“All efforts to save the Winter Olympics.” “Make way for the Winter Olympics.” These phrases have repeatedly appeared in Chinese news reports over the past few months. When the 2022 Winter Olympics officially kick off in Beijing on February 4, the city will become the first to host both the summer and winter games. The Chinese government propaganda machine has gone into overdrive to emphasize this historic moment and ensure it goes smoothly – often to the detriment of Beijing’s inhabitants.
In the lead-up to the games, Beijing residents have had to “make way” – without a say or choice. In January, as the city prepared for the arrival of international athletes, Beijing authorities set to root out undetected Covid-19 infections. One measure was to require anyone buying common cold medicine to undergo Covid-19 testing, often forcing people to wait in long lines in poor weather. Authorities also urged those living in Beijing not to travel to their hometown during the Lunar New Year holiday, which coincides with the Olympics, as people in China traditionally do. In response, one netizen lamented, “How many consecutive years! Is there any humanity in those words?” Many popular domestic sporting events, including the Beijing and Guangzhou marathons, were canceled.
Those who complain risk being muzzled. A netizen posted on the Chinese social media platform Weibo: “[I] said a few words about the fact that North Korea is not participating in the Winter Olympics, [my account] will be suspended ... for 30 days! Weibo administrator also said I violated state laws and regulations.”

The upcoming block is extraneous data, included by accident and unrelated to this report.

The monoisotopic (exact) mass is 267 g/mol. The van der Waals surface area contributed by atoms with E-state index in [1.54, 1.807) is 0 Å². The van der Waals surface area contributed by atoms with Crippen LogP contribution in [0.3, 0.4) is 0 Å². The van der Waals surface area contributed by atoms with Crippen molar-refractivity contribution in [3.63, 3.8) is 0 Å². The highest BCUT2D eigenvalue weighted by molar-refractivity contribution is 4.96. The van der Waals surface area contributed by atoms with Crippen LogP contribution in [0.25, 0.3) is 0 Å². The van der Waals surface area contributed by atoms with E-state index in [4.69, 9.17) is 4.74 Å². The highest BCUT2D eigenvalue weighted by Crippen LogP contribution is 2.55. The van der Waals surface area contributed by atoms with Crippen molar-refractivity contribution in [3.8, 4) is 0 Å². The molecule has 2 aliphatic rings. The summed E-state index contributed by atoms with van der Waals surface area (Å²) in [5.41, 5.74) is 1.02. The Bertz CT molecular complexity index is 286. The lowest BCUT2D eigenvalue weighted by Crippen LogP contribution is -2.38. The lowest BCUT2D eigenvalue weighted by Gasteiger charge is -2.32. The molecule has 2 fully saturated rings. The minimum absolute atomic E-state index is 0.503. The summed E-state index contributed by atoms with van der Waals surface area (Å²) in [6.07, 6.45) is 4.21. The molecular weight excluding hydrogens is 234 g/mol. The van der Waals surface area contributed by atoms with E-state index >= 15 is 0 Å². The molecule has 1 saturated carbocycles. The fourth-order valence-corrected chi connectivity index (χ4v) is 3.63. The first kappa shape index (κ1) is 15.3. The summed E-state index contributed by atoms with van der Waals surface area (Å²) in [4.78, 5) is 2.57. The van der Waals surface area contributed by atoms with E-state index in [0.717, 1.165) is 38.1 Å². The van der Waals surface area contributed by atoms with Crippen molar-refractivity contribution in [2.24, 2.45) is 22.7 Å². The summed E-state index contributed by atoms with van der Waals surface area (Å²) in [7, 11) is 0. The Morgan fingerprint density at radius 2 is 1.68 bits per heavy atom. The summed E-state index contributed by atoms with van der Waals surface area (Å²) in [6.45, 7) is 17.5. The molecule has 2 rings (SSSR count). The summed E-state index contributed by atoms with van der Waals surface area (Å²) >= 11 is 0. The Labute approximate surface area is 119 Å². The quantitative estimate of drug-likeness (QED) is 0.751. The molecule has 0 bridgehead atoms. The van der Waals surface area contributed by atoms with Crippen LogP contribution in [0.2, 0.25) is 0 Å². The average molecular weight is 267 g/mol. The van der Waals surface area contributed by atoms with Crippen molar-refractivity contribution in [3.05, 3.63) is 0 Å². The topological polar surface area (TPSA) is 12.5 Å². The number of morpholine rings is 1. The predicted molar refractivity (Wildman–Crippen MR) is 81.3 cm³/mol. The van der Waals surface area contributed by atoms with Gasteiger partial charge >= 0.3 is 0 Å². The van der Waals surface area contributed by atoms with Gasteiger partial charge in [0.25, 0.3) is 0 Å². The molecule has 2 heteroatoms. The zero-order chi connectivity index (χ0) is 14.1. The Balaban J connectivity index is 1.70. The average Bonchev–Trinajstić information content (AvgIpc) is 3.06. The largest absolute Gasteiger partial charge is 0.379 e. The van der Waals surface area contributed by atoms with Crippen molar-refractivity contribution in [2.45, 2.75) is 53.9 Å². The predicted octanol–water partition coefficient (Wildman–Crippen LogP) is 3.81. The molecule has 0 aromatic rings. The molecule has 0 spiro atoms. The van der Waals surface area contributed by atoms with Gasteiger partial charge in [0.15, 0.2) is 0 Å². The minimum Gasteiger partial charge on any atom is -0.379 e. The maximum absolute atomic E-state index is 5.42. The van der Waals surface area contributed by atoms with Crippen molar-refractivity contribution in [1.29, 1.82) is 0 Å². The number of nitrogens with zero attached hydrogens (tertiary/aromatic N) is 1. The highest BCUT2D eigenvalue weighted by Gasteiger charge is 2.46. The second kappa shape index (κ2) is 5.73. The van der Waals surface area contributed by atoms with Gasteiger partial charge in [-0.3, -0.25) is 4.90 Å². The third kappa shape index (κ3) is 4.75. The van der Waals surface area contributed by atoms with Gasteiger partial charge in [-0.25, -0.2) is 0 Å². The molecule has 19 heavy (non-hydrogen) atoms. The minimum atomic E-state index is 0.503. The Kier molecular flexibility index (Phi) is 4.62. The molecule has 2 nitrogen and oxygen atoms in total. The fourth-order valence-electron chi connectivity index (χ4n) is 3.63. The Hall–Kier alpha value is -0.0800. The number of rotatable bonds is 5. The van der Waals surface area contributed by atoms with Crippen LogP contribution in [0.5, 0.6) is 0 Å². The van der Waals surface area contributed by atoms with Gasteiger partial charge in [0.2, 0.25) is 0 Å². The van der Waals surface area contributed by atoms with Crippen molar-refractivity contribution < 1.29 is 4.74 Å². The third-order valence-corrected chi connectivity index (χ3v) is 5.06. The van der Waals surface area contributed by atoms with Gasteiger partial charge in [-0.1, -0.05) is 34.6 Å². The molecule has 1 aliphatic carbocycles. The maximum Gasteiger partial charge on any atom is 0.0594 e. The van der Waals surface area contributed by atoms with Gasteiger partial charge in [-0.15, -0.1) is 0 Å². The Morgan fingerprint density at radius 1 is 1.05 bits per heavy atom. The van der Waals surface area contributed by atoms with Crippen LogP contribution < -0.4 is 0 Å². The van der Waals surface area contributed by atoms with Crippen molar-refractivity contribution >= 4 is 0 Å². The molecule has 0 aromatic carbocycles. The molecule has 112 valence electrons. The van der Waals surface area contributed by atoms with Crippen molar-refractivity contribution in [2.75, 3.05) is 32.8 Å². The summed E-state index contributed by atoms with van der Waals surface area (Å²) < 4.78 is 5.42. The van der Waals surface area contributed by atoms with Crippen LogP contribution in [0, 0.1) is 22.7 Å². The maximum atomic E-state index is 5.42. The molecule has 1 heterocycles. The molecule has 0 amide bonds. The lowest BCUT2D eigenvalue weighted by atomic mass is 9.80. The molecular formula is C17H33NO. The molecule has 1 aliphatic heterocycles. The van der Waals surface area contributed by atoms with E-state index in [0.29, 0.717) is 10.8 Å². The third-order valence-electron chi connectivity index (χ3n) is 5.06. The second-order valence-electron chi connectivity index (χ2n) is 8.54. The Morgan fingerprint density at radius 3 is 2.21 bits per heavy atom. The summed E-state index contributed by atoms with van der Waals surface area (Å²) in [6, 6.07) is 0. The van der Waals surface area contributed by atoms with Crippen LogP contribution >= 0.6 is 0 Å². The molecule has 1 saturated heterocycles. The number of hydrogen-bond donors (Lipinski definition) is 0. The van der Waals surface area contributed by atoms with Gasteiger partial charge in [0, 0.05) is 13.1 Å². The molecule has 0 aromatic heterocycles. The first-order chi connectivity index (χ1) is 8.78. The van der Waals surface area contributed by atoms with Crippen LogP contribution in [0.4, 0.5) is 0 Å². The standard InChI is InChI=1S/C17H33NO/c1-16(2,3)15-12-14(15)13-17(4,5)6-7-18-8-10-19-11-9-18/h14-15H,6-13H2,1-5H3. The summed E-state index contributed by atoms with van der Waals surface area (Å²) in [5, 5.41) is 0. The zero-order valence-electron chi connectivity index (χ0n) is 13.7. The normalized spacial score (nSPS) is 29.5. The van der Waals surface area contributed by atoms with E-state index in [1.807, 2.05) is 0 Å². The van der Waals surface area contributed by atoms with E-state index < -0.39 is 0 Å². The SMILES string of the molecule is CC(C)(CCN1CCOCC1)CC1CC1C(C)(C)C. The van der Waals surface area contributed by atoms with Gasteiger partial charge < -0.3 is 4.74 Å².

For critics of the government, it’s more than just online censorship. After Hu Jia, a prominent human rights activist, condemned authorities on Twitter for harassing and detaining activists ahead of the Winter Olympics, the police visited him four times in eight days. In January, authorities detained human rights lawyer Xie Yang in Changsha and activist Guo Feixiong in Guangzhou, both on charges of inciting subversion. Other human rights defenders active around the 2008 Summer Olympics have been silenced, forcibly disappeared, or driven out of the country.
There appears to be less criticism, complaints, and mockery online now than during the 2008 games. But don’t assume that’s because people are more content this time around. It’s because the price for speaking up is now so high.